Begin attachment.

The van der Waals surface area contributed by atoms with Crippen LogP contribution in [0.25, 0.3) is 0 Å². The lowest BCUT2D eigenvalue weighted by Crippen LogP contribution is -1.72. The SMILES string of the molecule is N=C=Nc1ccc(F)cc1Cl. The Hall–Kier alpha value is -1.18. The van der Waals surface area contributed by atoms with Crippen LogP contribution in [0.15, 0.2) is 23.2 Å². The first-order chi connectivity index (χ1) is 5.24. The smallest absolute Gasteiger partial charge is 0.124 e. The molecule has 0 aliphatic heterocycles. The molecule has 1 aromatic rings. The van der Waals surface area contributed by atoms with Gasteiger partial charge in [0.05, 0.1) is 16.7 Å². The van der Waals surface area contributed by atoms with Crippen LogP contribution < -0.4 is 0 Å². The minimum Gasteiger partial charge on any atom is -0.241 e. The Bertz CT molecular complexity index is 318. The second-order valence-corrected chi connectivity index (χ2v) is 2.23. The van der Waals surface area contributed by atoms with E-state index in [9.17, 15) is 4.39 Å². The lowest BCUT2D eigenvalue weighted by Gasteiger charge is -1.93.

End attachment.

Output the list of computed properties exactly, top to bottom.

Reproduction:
The van der Waals surface area contributed by atoms with Crippen LogP contribution in [0.25, 0.3) is 0 Å². The lowest BCUT2D eigenvalue weighted by Crippen LogP contribution is -1.72. The SMILES string of the molecule is N=C=Nc1ccc(F)cc1Cl. The Hall–Kier alpha value is -1.18. The van der Waals surface area contributed by atoms with Crippen LogP contribution in [0.15, 0.2) is 23.2 Å². The first-order chi connectivity index (χ1) is 5.24. The smallest absolute Gasteiger partial charge is 0.124 e. The molecule has 0 aliphatic heterocycles. The molecule has 1 aromatic rings. The van der Waals surface area contributed by atoms with Gasteiger partial charge in [0.05, 0.1) is 16.7 Å². The van der Waals surface area contributed by atoms with Crippen LogP contribution < -0.4 is 0 Å². The minimum Gasteiger partial charge on any atom is -0.241 e. The Bertz CT molecular complexity index is 318. The second-order valence-corrected chi connectivity index (χ2v) is 2.23. The van der Waals surface area contributed by atoms with E-state index in [9.17, 15) is 4.39 Å². The lowest BCUT2D eigenvalue weighted by Gasteiger charge is -1.93.